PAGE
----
Slot machine at Maryland Live Casino. (Mark Gail/The Washington Post)

“Forty-nine states will have [casino gambling] before we get it,” Richard L. Saslaw, the Virginia Senate’s Democratic leader, told me.

When I questioned his math, Saslaw revised his prediction for an article that ran on Saturday’s front page: “Maybe 48,” he said, acknowledging that Utah might hold out longer, what with the Church of Jesus Christ of Latter-day Saints condemning gambling as a “spiritually destructive” evil. (So strong is the LDS influence that Utah is one of only two states without any legal forms of commercial gambling; Hawaii is the other.)

Anyway, in reporting and researching the story, I came across a fascinating Washington Post clip that speaks volumes about anti-gambling sentiment in the Richmond statehouse.

The story — by my former colleague Michael Shear — was published in February 2003, as Maryland lawmakers were debating legalizing slot machines and other forms of casino gambling.

Lawmakers in the Old Dominion had some thoughts and concerns about the possibility and, well … read what Mike wrote:

RICHMOND — Virginia’s House of Delegates urged Maryland lawmakers today to keep slot machines away from the Potomac River, where the presence of riverboats or shoreline casinos might allow the ills of legalized gambling to cross over into the commonwealth.

House members voted 90 to 7 to approve a resolution by Del. Robert G. Marshall (R-Prince William) that notes the “potential for abuse and criminal activity” from gambling and calls on Maryland officials to “refrain from authorizing . . . gambling in or on the shores of the Potomac River.”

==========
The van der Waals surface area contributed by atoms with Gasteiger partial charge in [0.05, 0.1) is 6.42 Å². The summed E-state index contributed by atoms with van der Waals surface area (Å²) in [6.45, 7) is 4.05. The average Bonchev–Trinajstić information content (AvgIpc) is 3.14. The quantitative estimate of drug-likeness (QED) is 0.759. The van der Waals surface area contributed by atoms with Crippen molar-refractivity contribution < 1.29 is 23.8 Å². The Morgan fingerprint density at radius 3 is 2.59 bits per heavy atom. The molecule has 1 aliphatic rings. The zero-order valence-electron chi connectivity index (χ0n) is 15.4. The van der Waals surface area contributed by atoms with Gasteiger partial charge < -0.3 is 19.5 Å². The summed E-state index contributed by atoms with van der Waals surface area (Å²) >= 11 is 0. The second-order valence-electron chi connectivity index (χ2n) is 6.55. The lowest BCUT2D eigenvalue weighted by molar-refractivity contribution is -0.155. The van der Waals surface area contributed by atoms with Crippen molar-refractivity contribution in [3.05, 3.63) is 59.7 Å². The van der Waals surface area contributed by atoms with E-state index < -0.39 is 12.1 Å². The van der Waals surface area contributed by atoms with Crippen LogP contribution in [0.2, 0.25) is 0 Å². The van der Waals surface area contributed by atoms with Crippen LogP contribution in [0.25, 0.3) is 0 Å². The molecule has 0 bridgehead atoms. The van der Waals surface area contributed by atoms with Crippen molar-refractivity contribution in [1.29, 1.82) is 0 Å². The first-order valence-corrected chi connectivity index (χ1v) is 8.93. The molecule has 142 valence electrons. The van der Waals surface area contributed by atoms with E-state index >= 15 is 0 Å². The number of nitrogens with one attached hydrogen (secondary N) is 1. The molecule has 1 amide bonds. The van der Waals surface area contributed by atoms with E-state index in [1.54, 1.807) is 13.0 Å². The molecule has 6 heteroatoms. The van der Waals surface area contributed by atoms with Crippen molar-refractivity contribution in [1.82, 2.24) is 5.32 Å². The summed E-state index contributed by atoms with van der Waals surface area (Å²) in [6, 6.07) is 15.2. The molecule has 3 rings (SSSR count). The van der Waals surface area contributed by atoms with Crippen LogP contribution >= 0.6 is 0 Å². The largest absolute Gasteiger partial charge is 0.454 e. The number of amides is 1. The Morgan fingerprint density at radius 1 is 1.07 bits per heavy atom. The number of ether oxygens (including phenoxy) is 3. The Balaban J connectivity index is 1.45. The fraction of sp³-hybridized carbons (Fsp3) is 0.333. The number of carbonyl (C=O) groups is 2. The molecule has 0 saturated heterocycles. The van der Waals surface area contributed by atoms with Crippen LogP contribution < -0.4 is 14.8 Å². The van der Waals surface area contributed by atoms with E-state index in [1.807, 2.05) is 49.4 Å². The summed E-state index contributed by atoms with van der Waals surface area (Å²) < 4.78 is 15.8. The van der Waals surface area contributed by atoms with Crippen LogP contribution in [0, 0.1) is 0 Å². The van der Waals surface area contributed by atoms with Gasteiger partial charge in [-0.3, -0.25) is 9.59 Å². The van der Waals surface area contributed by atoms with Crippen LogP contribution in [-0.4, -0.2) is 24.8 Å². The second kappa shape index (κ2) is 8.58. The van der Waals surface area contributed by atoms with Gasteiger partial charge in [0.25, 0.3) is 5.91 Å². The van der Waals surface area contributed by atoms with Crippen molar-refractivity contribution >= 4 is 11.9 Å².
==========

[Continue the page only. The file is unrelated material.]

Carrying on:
… [snip]…

“This will slide south, from Annapolis to Richmond,” Marshall predicted. If slots are successful in Maryland, he said, there will be a similar push to allow them in Virginia. “Some people want it here, and they will look at what’s going on in Annapolis as a green light to start lobbying here.”

… [snip]…

A spokeswoman for Virginia Gov. Mark R. Warner (D) said he is supportive of the House resolution and opposes any action in Maryland that would give Virginians direct access to gambling on the Potomac.

“We believe that Virginians should decide whether Virginians have slot machines,” spokeswoman Ellen Qualls said. “We would hope to not see any that were accessible from Virginia shores.”

Marshall said he may travel to Annapolis to present the Virginia resolution and testify against Ehrlich’s slot proposal in the Maryland assembly. His argument: “They get the money, we get the problems.”

Marshall told me that he did, indeed, hand-deliver a copy of the resolution to Maryland House Speaker Michael E. Busch (D).

Turned out that he needn’t have worried — at least not then: Busch was a bulwark against casino gambling and the push to approve slots died in 2004. But three years later, Maryland’s General Assembly approved a referendum on slots gambling.

Putting the issue up for a public vote was key to passing a casino bill in a state that had once been such a stronghold of anti-gambling sentiment that Gov. Parris Glendening’s reelection campaign slogan in 1998 was “No slots, no casinos, no exceptions.”

Now, there are four casinos in Maryland, offering slots along with live-action table games. A fifth Free State gambling venue — Horseshoe Casino Baltimore — is scheduled to open in the second half of 2014. And a state commission is considering three proposals for a Prince George’s County casino.

One possibility: MGM National Harbor, a $925 million gambling resort on the Potomac. It would be visible from parts of Alexandria.

“I see it coming,” Marshall told me. He shudders now, as he did in 2003, at the potential impact on Virginia. “It’s not a very socially productive activity,” he said.

As I reported Saturday, casino legislation isn’t particularly popular in Richmond; attempts at expanding gambling in the Old Dominion don’t stand a chance in the House of Delegates these days.

But things can change, Marshall said. Just look at what happened in Maryland.

“As government spending grows, the lure of this is going to be much more glitzy,” he said. Eventually, Marshall said, somebody will begin anew a real push to bring casinos to Virginia. “It just depends on who believes the siren song.”